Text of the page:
O'Leary TJ et al.
Abramson Cancer Center of the University of Pennsylvania
Last Modified: November 1, 2001
Reviewers: John Han-Chih Chang, MD and Kenneth Blank, MD
Source: gynecological cancer screening. It can detect cervical cancer along with vaginal and endometrial malignancies. It has reduced the cancer-associated mortality in cervical cancer, dramatically. But as with any pathological specimen that is evaluated in high volume, there remains a small factor of human error. In this article, a recently Food and Drug Administration-approved automated re-screening device (PAPNET) was compared to manual (human) re-screening.
The study was performed at the Armed Forces Institute of Pathology (AFIP) in Washington, DC. The AFIP screens approximately 40,000 pap smears per year from a multitude of armed forces hospitals. After an initial screening by a cytotechnologist or pathologist, a random 10% of the benign specimens are re-screened manually (another human reading). Over 90% of the cases are diagnosed as benign or normal smears. The others are pre-malignant lesions or carcinomas. Over 5,000 cases between 1994 and 1995 diagnosed as within normal limits or benign cellular changes by a cytotechnologist or pathologist were re-reviewed.
5478 pap smears as described above were deemed as normal or benign by initial screening. After using the PAPNET system, 71% were established as negative without further review. The remaining cases were selected for further microscopic review. Of those, 1166 were chosen because no definite endocervical component was seen. This is essential in pap smears, because the junction of the exocervix and endocervix is where most cervical carcinomas arise. After manual review, it was discovered that 22% of the 1166 actually did have endocervical components that were missed by the PAPNET. The remaining 448 were chosen for a variety of reasons including scant squamous component or uninterpretable or atypical cells present on PAPNET display. Only eleven cases that were re-reviewed were deemed to have previously undiagnosed abnormal cells. Five of those 11 cases were classified as atypical squamous cells of undetermined significance and 1 as atypical glandular cells of undetermined significance. No cases of pre-malignant lesions were seen.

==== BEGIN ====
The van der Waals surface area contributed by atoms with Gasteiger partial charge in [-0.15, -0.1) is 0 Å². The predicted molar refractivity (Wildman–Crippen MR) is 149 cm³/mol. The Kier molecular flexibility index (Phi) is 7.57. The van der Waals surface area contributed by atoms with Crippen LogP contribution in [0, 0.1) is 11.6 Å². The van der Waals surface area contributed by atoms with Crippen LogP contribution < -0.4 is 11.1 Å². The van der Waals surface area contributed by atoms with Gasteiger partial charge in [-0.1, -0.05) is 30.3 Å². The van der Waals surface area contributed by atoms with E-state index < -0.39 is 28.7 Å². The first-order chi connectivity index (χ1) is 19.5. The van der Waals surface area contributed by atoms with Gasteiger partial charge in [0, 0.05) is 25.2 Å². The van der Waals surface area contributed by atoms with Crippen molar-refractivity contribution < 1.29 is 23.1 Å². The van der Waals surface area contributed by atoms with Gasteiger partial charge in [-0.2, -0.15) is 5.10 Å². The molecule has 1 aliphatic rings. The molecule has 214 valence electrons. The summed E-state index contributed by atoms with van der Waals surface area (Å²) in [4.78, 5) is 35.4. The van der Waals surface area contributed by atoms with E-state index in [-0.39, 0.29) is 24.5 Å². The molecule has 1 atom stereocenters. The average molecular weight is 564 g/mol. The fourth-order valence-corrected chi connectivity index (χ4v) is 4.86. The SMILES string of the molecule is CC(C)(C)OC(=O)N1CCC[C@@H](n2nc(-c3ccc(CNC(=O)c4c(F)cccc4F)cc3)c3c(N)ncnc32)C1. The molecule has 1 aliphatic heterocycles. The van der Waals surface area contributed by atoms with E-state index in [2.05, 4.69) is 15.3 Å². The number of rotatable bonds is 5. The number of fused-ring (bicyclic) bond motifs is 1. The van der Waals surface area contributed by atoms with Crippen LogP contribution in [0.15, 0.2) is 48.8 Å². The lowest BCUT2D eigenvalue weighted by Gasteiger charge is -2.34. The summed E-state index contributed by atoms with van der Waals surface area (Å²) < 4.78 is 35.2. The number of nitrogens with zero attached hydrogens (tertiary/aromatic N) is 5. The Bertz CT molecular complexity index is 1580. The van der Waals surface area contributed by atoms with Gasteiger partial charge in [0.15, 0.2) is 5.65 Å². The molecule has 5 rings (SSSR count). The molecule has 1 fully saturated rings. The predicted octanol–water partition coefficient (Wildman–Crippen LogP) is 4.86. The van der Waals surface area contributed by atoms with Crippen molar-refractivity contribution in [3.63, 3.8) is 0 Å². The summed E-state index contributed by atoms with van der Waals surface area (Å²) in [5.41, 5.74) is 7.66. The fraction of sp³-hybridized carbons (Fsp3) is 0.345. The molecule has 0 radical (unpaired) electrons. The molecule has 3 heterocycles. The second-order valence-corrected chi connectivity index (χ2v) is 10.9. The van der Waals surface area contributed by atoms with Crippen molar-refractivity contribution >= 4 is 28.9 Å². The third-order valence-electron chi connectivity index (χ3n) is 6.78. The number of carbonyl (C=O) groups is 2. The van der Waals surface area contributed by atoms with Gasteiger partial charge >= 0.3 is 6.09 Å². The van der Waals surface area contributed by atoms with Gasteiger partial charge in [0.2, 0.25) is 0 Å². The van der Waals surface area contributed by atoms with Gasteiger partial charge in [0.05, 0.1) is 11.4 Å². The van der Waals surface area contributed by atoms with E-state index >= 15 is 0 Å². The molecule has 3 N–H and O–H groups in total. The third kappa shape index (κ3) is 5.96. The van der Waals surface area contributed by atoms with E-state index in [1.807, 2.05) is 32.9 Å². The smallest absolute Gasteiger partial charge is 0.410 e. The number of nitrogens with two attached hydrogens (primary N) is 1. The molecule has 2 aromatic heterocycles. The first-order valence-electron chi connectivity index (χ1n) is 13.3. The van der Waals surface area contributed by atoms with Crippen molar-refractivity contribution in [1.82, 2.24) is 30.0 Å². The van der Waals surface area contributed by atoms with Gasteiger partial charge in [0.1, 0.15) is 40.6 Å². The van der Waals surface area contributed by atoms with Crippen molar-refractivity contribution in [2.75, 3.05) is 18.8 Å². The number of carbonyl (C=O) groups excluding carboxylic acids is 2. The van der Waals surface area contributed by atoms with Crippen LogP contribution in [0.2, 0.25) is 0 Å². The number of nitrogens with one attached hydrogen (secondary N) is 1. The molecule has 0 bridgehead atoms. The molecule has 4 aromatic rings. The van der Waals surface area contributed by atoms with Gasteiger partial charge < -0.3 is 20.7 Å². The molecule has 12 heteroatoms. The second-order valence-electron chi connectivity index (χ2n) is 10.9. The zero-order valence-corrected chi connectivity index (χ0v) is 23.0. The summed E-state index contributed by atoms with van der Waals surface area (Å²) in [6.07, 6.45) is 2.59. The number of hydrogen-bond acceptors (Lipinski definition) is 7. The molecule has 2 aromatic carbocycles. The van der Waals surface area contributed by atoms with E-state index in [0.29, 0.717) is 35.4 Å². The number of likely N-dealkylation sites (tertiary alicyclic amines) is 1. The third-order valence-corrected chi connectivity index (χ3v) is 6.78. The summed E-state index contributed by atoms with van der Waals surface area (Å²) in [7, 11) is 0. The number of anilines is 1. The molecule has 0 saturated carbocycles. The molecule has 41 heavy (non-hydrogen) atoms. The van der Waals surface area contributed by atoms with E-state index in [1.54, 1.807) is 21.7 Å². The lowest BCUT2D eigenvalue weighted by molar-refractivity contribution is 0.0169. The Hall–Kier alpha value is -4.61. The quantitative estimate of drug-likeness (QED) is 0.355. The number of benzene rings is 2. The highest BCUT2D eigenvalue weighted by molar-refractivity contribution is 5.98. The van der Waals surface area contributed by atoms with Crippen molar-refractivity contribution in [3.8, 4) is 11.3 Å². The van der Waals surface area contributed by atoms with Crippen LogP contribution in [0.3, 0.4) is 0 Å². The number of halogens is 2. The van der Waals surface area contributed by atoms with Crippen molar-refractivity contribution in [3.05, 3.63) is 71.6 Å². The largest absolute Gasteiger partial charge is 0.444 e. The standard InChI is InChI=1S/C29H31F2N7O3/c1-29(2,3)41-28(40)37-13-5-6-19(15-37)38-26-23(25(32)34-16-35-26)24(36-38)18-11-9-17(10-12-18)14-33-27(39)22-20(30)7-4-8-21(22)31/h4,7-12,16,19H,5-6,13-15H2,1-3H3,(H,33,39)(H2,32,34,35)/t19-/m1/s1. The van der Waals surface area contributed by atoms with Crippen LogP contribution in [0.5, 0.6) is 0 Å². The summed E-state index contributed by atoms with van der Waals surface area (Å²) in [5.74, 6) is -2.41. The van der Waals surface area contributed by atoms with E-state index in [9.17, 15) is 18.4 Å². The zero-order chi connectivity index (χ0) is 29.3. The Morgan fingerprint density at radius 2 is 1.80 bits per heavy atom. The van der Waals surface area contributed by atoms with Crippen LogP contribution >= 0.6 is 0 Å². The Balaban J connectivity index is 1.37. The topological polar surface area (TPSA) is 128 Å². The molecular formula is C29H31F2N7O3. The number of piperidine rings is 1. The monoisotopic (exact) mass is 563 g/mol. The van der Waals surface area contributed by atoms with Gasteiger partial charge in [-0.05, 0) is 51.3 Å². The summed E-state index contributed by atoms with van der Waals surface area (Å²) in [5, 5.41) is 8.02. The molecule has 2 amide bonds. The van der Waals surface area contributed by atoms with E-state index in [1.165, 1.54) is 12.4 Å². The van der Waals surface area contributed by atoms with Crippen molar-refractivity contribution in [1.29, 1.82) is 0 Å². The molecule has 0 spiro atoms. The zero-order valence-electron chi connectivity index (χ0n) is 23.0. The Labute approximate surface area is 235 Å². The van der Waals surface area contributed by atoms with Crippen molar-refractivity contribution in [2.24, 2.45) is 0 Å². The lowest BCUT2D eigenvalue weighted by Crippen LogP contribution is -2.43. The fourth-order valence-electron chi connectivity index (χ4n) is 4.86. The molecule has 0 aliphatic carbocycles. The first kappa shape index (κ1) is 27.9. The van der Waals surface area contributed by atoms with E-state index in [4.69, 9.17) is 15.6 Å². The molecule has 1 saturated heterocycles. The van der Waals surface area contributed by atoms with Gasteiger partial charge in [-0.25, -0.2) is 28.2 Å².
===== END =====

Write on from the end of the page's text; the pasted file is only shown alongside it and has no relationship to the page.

It was determined that manual screening was 3 times longer than PAPNET-assisted re-screening. This results in a saving of 2 minutes per case. The cost of PAPNET is $40 per case.
As this study has shown, PAPNET-assisted re-screening identified only a few more cases of atypical cellular patterns of unknown significance than manual re-screening. This probably contributes little to reducing mortality of cervical neoplasms, since the prognosis of such lesions have not been significantly associated with pre-malignancy. Since the cost of PAPNET per patient is much higher than manual re-screening, the very low decrease in false negative rate does not support the use of PAPNET rather than the current mandated standard of random 10% case re-screening. This might require more time, but in the age of cost containment, PAPNET may not be feasible.
We must not lose sight of the most important issue, which is reducing the mortality related to this malignancy. The sensitivity of the Pap smear is approximately 80%, which means a relatively high false negative rate for a screening test. But this is offset by the lengthy pre-clinical phase of this disease, when diagnosis yields a favorable prognosis. Thus, yearly routine Pap smears cannot be stressed enough. The more often Pap smear is performed, the less the chance of missing a pre-malignant or early malignant lesion in its curable phase.